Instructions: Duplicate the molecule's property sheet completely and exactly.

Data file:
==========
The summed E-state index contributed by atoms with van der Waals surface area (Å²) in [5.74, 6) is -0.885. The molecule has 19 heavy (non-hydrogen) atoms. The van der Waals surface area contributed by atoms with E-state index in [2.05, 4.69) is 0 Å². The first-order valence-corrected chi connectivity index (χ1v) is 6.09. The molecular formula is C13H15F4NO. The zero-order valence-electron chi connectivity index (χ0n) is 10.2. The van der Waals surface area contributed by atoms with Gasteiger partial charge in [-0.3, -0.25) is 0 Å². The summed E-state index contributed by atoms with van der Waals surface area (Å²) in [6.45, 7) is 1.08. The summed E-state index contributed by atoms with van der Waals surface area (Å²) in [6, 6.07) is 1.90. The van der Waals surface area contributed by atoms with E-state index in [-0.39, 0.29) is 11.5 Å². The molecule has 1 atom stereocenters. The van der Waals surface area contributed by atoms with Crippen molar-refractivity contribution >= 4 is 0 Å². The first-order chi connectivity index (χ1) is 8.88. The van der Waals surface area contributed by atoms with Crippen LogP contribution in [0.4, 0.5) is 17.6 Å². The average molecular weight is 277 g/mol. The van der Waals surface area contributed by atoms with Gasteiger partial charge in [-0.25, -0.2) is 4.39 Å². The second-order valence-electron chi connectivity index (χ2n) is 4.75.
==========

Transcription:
The summed E-state index contributed by atoms with van der Waals surface area (Å²) in [5.74, 6) is -0.885. The molecule has 19 heavy (non-hydrogen) atoms. The van der Waals surface area contributed by atoms with E-state index in [2.05, 4.69) is 0 Å². The first-order valence-corrected chi connectivity index (χ1v) is 6.09. The molecular formula is C13H15F4NO. The zero-order valence-electron chi connectivity index (χ0n) is 10.2. The van der Waals surface area contributed by atoms with Gasteiger partial charge in [-0.3, -0.25) is 0 Å². The summed E-state index contributed by atoms with van der Waals surface area (Å²) in [6.45, 7) is 1.08. The summed E-state index contributed by atoms with van der Waals surface area (Å²) in [6, 6.07) is 1.90. The van der Waals surface area contributed by atoms with E-state index in [-0.39, 0.29) is 11.5 Å². The molecule has 1 atom stereocenters. The van der Waals surface area contributed by atoms with Crippen molar-refractivity contribution >= 4 is 0 Å². The first-order chi connectivity index (χ1) is 8.88. The van der Waals surface area contributed by atoms with Crippen LogP contribution in [0.4, 0.5) is 17.6 Å². The average molecular weight is 277 g/mol. The van der Waals surface area contributed by atoms with Gasteiger partial charge in [-0.25, -0.2) is 4.39 Å². The second-order valence-electron chi connectivity index (χ2n) is 4.75.